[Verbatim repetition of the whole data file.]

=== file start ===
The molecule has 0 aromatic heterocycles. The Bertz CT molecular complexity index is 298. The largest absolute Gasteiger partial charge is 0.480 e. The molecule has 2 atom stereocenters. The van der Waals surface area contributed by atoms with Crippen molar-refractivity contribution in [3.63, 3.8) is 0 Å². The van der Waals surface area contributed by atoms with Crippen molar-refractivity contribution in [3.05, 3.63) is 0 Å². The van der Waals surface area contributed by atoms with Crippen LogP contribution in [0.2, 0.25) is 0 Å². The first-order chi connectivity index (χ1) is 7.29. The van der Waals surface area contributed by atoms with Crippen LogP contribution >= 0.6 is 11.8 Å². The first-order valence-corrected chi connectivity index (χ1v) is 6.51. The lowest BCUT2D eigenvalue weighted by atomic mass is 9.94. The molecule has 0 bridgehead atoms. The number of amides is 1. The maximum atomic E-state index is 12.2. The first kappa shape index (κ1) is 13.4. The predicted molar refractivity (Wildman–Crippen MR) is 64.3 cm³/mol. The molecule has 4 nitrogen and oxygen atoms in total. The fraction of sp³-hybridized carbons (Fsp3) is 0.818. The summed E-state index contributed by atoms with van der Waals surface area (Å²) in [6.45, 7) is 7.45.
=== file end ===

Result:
The molecule has 0 aromatic heterocycles. The Bertz CT molecular complexity index is 298. The largest absolute Gasteiger partial charge is 0.480 e. The molecule has 2 atom stereocenters. The van der Waals surface area contributed by atoms with Crippen molar-refractivity contribution in [3.63, 3.8) is 0 Å². The van der Waals surface area contributed by atoms with Crippen molar-refractivity contribution in [3.05, 3.63) is 0 Å². The van der Waals surface area contributed by atoms with Crippen LogP contribution in [0.2, 0.25) is 0 Å². The first-order chi connectivity index (χ1) is 7.29. The van der Waals surface area contributed by atoms with Crippen LogP contribution >= 0.6 is 11.8 Å². The first-order valence-corrected chi connectivity index (χ1v) is 6.51. The lowest BCUT2D eigenvalue weighted by atomic mass is 9.94. The molecule has 0 bridgehead atoms. The number of amides is 1. The maximum atomic E-state index is 12.2. The first kappa shape index (κ1) is 13.4. The predicted molar refractivity (Wildman–Crippen MR) is 64.3 cm³/mol. The molecule has 4 nitrogen and oxygen atoms in total. The fraction of sp³-hybridized carbons (Fsp3) is 0.818. The summed E-state index contributed by atoms with van der Waals surface area (Å²) in [6.45, 7) is 7.45.